Tuesday, July 23, 2019

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frontpage “Brand Loyalty & Memories of My Dad” Now there are lots of options for woodworking.

All my dad's tools had a bright red Craftsman label on them. Sears succeeded in branding their tools with me before branding was cool.

My dad always bought his tools from Sears. I have great memories of trips to the "big city" so we could get him a new tool. He was the kind of guy who went to the store with a purpose. We walked into the tool department, he picked up what he came for, paid with cash of course, and then we were on our way home. It was back in the day if your Craftsman tool broke you could take it back and get a new one absolutely free. Hmmm what happened to those days of service and quality? Gone with the knowledgeable sales person, I guess.

Read more: 9 Aug 2013 - Craftsman Tools

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frontpage "New Storage Shed" A Place for all the items from the garage.

The day finally arrived for shed delivery, and I was very excited. I had to work though, and Jules was left to deal with the delivery, "no big deal those guys just put the prefab thing together, right?" Sometimes things just don't go the way you want them to. I had worked on leveling the space the weekend prior, and I thought I had it pretty good. I didn't get out the level and really square it all up – it was a shed surely they could finish up a little leveling if it wasn't perfect. Turns out -- I was wrong.

Read more: 2 Aug 2013 Frog Shop Make-Over Part 3

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frontpage “Find your own perfect" Only you know what's acceptable for your projects.

Maybe I have old eyes or just bad eyes, but I can't distinguish between the marks of a 64th of an inch. I have a ruler marked to 1/64th, and I've tried countless times to use it, but frankly I can never tell exactly where one tiny mark ends and the next begins. Some will disagree with me, but if you can't distinguish it with 20/20 vision (corrected or otherwise) then it is very unlikely anyone looking at your project will ever even suspect. I've watched some woodworking shows where guys will put on magnifying goggles to read a precision ruler. I admire those guys; I have to admit I was very intimidated by them when I first started learning advanced techniques. I felt I could never achieve that level of perfection. The truth is I haven't achieved it, nor do I ever expect to. It is best to learn from those guys, watch their skills and techniques but do not be intimidated by them -- find your own comfort level and improve upon it as your skills improve.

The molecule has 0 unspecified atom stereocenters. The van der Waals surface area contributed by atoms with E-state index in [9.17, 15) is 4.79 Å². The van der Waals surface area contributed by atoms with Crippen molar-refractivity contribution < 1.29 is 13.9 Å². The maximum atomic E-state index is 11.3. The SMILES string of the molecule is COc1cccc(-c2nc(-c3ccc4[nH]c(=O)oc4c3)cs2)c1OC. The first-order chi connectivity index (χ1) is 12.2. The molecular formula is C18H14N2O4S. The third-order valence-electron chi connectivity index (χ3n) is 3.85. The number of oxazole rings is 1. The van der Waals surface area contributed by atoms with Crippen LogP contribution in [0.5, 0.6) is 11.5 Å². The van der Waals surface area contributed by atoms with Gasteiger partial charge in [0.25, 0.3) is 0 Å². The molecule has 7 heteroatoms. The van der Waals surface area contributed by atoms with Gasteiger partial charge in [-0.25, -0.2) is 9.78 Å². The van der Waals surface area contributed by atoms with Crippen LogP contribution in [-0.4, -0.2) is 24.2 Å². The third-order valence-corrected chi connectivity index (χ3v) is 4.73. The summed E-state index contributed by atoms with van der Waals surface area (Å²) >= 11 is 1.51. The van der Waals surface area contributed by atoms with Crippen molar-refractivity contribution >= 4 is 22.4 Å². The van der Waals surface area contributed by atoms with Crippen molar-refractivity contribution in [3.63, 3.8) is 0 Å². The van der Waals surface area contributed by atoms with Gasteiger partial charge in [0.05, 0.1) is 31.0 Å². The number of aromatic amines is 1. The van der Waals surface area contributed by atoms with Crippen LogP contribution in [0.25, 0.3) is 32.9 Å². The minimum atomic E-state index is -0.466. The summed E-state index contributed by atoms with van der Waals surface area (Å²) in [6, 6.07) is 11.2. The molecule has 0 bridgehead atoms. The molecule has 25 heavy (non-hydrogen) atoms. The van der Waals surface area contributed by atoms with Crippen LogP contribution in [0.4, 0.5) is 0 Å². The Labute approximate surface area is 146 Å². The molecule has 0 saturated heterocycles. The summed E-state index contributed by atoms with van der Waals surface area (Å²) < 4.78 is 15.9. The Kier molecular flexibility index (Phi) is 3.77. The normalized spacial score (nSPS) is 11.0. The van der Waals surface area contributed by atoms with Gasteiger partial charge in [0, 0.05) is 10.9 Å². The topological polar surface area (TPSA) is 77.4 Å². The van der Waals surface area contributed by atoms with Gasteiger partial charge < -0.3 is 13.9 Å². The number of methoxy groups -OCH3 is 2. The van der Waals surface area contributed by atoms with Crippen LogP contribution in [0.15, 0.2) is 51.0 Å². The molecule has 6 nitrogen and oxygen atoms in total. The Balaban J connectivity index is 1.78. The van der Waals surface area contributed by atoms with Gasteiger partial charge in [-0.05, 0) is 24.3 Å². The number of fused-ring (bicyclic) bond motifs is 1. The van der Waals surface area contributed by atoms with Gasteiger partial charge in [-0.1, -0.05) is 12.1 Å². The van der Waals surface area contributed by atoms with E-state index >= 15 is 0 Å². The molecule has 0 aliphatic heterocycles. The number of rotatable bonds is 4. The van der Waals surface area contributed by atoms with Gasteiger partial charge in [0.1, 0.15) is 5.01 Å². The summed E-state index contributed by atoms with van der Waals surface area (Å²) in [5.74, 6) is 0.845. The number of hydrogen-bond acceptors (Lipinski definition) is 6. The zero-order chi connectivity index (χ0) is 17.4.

Read more: 26 Jul 2013 1/64th of an Inch

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frontpage "Frog Shop Make-Over Part 2" Building a new shop starts by cleaning out the old one.

The first part of the Operation was the purge. This part was not well planned, because frankly I didn't know it was going to happen until I had about of a third of the items pulled out of the garage. I went out to work on some redwood furniture on a Saturday morning – not unlike many Saturday morning before it. I looked around and just couldn't stand it anymore. I had to step over a pile of lumber to get to the band saw, four bicycles consumed four different sections of my work space, and shelves of camping gear and old hobby items were spread across the back wall eating into precious tool storage space. I had to move the jointer to use the router table and the drill press set in the middle of my workbench. I was done!

Read more: 19 Jul 2013 Make-Over Part 2

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